May 17, 2008

Sleeping outside the box: electroencephalographic measures of sleep in sloths inhabiting a rainforest

Biology Letters
Niels C RattenborgMartin Wikelski


The functions of sleep remain an unresolved question in biology. One approach to revealing sleep's purpose is to identify traits that explain why some species sleep more than others. Recent comparative studies of sleep have identified relationships between various physiological, neuroanatomical and ecological traits, and the time mammals spend in rapid eye movement (REM) and non-REM sleep. However, owing to technological constraints, these studies were based exclusively on animals in captivity. Consequently, it is unclear to what extent the unnatural laboratory environment affected time spent sleeping, and thereby the identification and interpretation of informative clues to the functions of sleep. We performed the first electroencephalogram (EEG) recordings of sleep on unrestricted animals in the wild using a recently developed miniaturized EEG recorder, and found that brown-throated three-toed sloths (Bradypus variegatus) inhabiting the canopy of a tropical rainforest only sleep 9.63 h d(-1), over 6 h less than previously reported in captivity. Although the influence of factors such as the age of the animals studied cannot be ruled out, our results suggest that sleep in the wild may be markedly different from that in captivit...Continue Reading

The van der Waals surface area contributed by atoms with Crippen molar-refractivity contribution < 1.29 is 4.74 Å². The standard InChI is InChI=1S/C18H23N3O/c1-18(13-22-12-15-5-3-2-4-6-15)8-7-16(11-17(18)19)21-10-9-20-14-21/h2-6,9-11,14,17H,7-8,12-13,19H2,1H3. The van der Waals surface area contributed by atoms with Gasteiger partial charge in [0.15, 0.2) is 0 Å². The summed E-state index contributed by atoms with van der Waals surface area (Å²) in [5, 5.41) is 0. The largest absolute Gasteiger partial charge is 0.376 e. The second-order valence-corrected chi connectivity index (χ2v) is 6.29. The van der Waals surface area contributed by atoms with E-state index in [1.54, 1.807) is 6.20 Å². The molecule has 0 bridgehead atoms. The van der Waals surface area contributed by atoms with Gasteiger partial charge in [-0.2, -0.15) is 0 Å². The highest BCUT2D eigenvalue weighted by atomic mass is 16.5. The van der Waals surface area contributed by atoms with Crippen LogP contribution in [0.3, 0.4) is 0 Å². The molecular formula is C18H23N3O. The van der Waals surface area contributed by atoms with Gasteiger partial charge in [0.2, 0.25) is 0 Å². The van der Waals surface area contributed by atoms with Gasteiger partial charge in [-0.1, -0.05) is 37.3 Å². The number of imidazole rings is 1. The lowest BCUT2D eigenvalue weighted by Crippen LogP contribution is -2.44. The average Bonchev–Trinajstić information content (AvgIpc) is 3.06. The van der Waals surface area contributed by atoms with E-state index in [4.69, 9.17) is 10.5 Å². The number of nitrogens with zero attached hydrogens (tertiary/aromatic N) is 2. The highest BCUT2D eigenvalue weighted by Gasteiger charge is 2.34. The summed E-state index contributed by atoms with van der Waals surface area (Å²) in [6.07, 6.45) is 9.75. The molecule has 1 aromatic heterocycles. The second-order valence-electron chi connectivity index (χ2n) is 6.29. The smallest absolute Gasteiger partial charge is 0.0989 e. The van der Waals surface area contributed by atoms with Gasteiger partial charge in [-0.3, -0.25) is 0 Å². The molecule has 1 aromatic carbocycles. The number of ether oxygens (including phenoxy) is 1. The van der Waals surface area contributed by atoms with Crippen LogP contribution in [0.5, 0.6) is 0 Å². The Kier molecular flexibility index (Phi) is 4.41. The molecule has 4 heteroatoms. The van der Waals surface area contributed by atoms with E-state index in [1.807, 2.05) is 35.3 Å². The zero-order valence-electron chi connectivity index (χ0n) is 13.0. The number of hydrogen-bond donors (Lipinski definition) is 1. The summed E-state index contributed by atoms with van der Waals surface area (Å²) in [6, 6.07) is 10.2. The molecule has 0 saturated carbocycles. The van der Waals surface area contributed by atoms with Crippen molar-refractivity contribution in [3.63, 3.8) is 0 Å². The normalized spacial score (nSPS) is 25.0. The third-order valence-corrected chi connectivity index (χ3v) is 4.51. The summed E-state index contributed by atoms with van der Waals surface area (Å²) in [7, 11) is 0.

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Mentioned in this Paper

Behavior, Animal
Sleep, Slow-Wave
Tropical Climate
Sleep, REM
Bradypus variegatus
EAF2 gene
Rapid Eye Movement

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